COVID-19 Information Center




Member FAQ: Virtual Scholarship Interviews & Meetings

FAQ:

How are you conducting virtual scholarship interviews or student meetings? Any advice on doing so for hundreds or even thousands of students?


NSPA Resources:

Member Answers:

We normally interview over 500 candidates in 21 cities across Canada, and are moving the entire process online. We will interview fewer candidates over a shorter time period (6 students over two 2.5 hour sessions vs. 10 students over 7 hours). We recognized some opportunities however, like bringing people from different regions together for a lunch time group session, where they wouldn't have been able to meet each other before. Our advice is to think creatively and look for positive opportunities - try not to get stuck into trying to move exactly what you normally do in person onto a virtual platform - you will likely need to reimagine how you get to your end goal.

Heather Spratt, Loran Scholars Foundation


In the past we have had our students come in for an individual meeting to go over everything about their scholarship and we would also talk about any unmet need the student might have. This year we have had to move to doing everything virtual. In the past we have used a website called 10to8 to schedule the in-person appointments. The students get a link to schedule their appointment and it is very easy to use. You can also set it up for the appointment to be done virtually through Zoom. This year we have moved to Microsoft Bookings for the scheduling so that we can use Teams for the meeting. We made the switch because we use Office 365 and because of all the negative issues Zoom was having a few months ago. I am not a fan of Bookings as it doesn't have all the features as 10to8 but it will work for what we need. We collect a copy of the students award letter, SAR, a FERPA and Media Release form. In the past they would bring this to their meeting. This year we were able to get the students signed in their student portal on the program we use earlier. We having the students upload these documents to their portal no later then the day before their meeting. This will hopefully make their meeting a bit easier. These meetings each year are mandatory for our incoming freshman. We did not want to lose this interaction with the students so they are still mandatory. If a student is having any issues with getting on the meeting we will work with them on this.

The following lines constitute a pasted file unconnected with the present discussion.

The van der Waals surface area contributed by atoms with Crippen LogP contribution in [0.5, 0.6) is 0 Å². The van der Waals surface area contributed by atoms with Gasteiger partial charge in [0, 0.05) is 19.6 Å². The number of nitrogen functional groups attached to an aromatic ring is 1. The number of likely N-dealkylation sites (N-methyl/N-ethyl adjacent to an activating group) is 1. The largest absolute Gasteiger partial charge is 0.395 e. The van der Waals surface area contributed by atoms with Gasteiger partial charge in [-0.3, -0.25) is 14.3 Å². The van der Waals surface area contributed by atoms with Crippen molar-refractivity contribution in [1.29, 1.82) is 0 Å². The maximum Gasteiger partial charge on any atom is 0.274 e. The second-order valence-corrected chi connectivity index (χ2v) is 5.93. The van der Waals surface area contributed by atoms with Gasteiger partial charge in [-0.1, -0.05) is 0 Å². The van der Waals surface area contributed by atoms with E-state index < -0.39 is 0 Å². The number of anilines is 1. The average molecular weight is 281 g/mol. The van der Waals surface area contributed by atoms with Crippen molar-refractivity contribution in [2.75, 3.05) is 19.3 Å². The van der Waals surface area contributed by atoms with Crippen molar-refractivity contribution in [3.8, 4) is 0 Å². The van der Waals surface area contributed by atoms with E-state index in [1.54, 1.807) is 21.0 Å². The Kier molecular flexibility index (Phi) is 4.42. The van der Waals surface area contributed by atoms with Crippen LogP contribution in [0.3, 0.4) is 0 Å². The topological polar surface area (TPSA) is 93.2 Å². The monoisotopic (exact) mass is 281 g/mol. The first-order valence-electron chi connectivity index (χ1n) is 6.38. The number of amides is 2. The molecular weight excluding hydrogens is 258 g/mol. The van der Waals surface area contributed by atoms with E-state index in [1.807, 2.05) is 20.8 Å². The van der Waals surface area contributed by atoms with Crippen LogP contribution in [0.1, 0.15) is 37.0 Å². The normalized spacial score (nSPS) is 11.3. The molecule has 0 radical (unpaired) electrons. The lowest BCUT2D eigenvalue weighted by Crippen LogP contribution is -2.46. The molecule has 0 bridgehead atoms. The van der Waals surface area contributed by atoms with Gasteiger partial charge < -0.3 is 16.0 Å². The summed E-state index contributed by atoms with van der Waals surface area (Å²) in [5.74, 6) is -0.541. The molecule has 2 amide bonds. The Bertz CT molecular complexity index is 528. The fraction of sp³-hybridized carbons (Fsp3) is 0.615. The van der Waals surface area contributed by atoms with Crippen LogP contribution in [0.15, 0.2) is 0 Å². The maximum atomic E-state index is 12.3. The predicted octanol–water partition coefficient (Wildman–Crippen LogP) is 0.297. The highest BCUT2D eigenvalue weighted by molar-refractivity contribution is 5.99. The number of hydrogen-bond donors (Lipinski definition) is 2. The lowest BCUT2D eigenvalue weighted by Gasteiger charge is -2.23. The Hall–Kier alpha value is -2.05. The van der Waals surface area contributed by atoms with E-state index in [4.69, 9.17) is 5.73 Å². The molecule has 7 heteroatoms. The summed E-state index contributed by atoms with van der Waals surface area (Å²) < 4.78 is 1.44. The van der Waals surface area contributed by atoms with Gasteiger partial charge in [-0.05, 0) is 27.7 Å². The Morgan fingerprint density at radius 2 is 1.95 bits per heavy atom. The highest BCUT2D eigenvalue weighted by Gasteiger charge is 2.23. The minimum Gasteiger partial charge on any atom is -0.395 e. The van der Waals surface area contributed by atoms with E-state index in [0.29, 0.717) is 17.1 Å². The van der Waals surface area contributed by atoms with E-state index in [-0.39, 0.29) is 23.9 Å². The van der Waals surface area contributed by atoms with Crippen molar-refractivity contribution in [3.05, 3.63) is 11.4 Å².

Stephanie Spencer, College Now Greater Cleveland


Our members have mentioned a few scheduling resources to us, including the below, all of which shift some of the burden of scheduling to interviewees instead of interviewers:

National Scholarship Providers Association


At the current time (Mid-March 2020) TD Scholarships is in the midst of the interview stage of our selection process. We had completed half of the travel stage (in previous years, this included 6 days in 5 cities, and meetings with 60-70 finalists) before scrambling to shift from in-person to online interviews. We currently have 3 days of online-only interviews to complete.

Our first big lesson involved the process itself. Most providers will begin by asking themselves: How can we most closely replicate what we’ve always done? How can we make the online experience as close to the in-person experience as possible?

It may be more useful and productive to CHANGE that question. Go back to your first principles:

What is our objective? What does success look like?

  • Online interviews will ALWAYS be a bit different than what you are used to. If you are trying to find the candidates that best meet your criteria, remember that the purpose of the interview is to add another layer of information. Students reveal things in different ways, the interviewers will get a different sense of them, and you will get multiple perspectives from the panel.
  • In-person and online, your goal is to give the students the best opportunity possible to connect with their interviewers.

Ask yourselves, what do we already know about the technology?

  • Every year, a few more students request an online interview. They are clearly becoming more comfortable with this format.